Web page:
Thursday, 29 April 2010
Oh good, another favourite has made its debut: the handsome Herald which features on the spine of Waring, Townsend and Lewington's Field Guide to the Moths of Great Britain and Ireland (British Wildlife Publishing), my Bible. I know I've mentioned this book many times but it cannot be praised too often.
Isn't the Herald fine? The patterning is not only complicated but brightly coloured, which makes a change from most of its worthy but somewhat dull companions at this time of year. Checking back through the blog for previous mentions of it, I've realised how early I'm trapping. Last year I had one night, on 26th April, and only eight in May, because of going on holiday to the US. In 2009, I didn't start at all until June. Interestingly, my previous mention of the Herald was on 20th September 2008; the species has two flying seasons: one now, after hibernation, and the other from August, when the children of this generation will hatch, until November, when surviving ones turn in for their long winter sleep.
One subject Waring and pals don't often mention is moths' legs. I'm so taken by the Herald's that I've added a picture of them: like spindly little zebra crossing: black,white,black white. As for the name, I haven't yet found a good guide to the fascinating subject of nomenclature among moths (see, for example, Ben's Comment on the post below), but I assume the Herald is partly derived from its early flying season, and partly from its vaguely mediaeval colouring and shape, like a tabard or upside-down shield. Its botanical name is a corker: Scoliopteryx libatrix, which actually dates back to Linnaeus in 1758.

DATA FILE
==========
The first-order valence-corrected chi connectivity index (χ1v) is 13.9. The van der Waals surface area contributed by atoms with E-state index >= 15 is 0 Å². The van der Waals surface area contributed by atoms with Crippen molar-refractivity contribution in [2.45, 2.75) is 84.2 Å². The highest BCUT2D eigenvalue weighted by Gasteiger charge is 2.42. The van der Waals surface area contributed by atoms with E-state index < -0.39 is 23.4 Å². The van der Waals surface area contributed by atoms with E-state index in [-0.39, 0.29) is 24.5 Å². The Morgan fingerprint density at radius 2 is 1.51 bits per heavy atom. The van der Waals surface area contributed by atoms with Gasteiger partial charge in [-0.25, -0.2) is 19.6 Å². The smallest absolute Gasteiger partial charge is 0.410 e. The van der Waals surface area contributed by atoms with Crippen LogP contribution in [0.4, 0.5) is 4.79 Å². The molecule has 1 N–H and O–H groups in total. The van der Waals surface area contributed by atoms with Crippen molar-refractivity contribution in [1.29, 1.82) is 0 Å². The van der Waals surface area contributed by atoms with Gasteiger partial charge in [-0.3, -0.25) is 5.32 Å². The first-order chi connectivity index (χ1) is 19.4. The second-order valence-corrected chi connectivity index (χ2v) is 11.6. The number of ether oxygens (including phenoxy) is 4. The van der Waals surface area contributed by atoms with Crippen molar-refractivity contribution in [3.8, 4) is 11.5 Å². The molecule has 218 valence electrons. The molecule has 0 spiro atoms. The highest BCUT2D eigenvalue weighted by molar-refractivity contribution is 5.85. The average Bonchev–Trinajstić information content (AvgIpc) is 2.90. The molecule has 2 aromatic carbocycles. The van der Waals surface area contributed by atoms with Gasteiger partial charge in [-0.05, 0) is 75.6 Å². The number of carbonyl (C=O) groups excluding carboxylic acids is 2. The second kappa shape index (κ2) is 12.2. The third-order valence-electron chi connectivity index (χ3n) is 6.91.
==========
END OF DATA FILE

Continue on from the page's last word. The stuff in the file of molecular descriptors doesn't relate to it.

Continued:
Another demure new arrival: the Grey Birch, one of many British moths who resemble pallid figures from a Bronte or Austen novel. But welcome too, and if you click on the pic, you'll see how delicately lovely the patterning is. In the manner of a Jane Eyre governess, this one appears to be reading the eggbox batch number.